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Showing posts from September, 2006

La finta giardiniera at the Royal Opera

This will be my third "early" opera in a month. Having seen Janáček's Osud and Puccini's Le villi a couple of weeks ago, I went to the first performance of Mozart's La finta giardiniera at the Royal Opera last night. It was definitely the best of the three.




The set (see above) was suitably simple and clean - with a real fountain and a stream of water towards the pit area. Robert Murray's Count Belfiore and Patrizia Biccirè's Serpetta were both strong in voice as well as acting. Sir John Eliot Gardiner and the English Baroque Soloists were on good form - projecting a forward and eager sound. The music itself is interesting - in that you are listening to ideas and themes that will manifest into the mature operas such as Idomeneo, Figaro and Don Diovanni. Though don't expect to be wowed by the music - this is still early Mozart (K 196) along the lines of the very early piano concerti and sonatas.


L'atelier de Joel Robuchon, London

The restaurant is one week old, but Joel Robuchon's latest venture L'atelier in Covent Garden already feels like an institution. My fellow diners felt at home and lively conversations could be heard around us. Effectively combining the eating styles of Japanese Sushi bar, Spanish tapas and French haute cuisine could be a tall order. Yet L'atelier has risen to the challenge. The Menu Découverture turned out to be an exciting and balanced menu - and one has to give them credit for serving this 7 course meal in 90 minutes without feeling rushed.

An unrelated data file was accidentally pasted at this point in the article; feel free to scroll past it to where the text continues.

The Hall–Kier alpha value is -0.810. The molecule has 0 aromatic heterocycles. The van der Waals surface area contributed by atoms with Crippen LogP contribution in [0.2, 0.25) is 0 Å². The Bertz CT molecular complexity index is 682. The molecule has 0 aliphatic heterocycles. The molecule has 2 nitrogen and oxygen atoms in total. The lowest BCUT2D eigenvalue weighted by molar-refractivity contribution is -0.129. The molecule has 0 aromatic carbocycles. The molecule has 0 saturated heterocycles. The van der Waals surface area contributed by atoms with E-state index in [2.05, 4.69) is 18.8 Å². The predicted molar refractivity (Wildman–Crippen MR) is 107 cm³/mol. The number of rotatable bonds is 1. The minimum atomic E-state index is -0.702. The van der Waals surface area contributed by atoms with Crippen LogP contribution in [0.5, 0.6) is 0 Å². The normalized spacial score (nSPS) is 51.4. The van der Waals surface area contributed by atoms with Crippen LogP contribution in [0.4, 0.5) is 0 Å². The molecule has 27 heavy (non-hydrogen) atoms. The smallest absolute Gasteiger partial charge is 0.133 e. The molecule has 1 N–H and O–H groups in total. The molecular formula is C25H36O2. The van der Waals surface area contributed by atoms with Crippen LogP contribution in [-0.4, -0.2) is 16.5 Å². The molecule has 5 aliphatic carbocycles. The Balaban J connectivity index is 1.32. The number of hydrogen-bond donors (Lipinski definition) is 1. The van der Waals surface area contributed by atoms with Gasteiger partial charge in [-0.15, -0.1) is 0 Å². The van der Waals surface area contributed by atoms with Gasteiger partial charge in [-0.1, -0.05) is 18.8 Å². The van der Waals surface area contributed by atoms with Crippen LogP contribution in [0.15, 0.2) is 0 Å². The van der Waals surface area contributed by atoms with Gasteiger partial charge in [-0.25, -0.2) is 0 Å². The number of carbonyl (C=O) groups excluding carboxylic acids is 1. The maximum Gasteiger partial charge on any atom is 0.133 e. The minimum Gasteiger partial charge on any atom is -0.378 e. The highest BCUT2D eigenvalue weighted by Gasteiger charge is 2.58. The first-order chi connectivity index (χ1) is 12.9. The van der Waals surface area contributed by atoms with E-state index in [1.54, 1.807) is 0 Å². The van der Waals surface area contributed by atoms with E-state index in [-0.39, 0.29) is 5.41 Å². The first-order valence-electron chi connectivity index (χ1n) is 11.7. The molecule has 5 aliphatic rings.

What was enjoyable? Everything was lovely, but particularly the Scottish scallops - just lightly cooked and dressed in seaweed scented butter.
What was not enjoyable? Worry about the rest of London descending to West Street.


Landtmann, Vienna

One can find Wiener Schnitzel everywhere in Vienna, but Landtmann's was not bad at all: the veal chop was evidently laboured and flattened to an enormous size, then deep fried to give that golder colour. It's simple yet very enjoyable. My dining companions had what looked like classic bolito misto which was light and flavourful accompanied by the classic sausa verde.









What was enjoyable? The casual dining environment especially when the sun was shining.
What was not enjoyable? Nothing really.


Liechtenstein Museum, Vienna

One can certainly Over Do art in Vienna. The beauty of the Liechtenstein Museum is its fine collection of paintings and architectural features within a manageable space. The building had been lovingly refurbished while the art works and exhibits were beautifully presented. Like Galleria Borghese in Rome, one can spend a leisurely morning strolling through the library and rooms without feeling pressured (unlike Musée du Louvre). If you have time, enjoy a cup of cafe melange in the court yard.







Le villi at Wien Staatsoper

Le villi - think Giselle. It's a quaint opera about lost love and revenge from the underworld. Jose Cura as Roberto was powerful, emotional and hot-blooded. The opera provided a glimpse of the great works to come.
What was enjoyable? Jose Cura showing off his voice and acting skills
What was not enjoyable? A collage of lumber jacks in the style of Pierre et Gilles as the back drop Why?


Osud at the Staatsoper

A seldom heard Janacek opera, Osud is about lost love and art was presented at the beginning of the new opera season in Vienna. While the story line offers interesting interpretation opportunities, the production failed to rise up to the challenge: transparent polystyrene hung from the ceiling rotating around a piano with monotonous costume. Very dull. While Janacek scores often present tonal and rhythm challenges, the orchestra was definitely under-rehearsed - scrappy string, wrong woodwind entries, and general untidiness.


What was enjoyable? The soloists gave their best in the lyrical moments with conviction.
What was not enjoyable? Everything else really - poor production, bad orchestral playing, etc.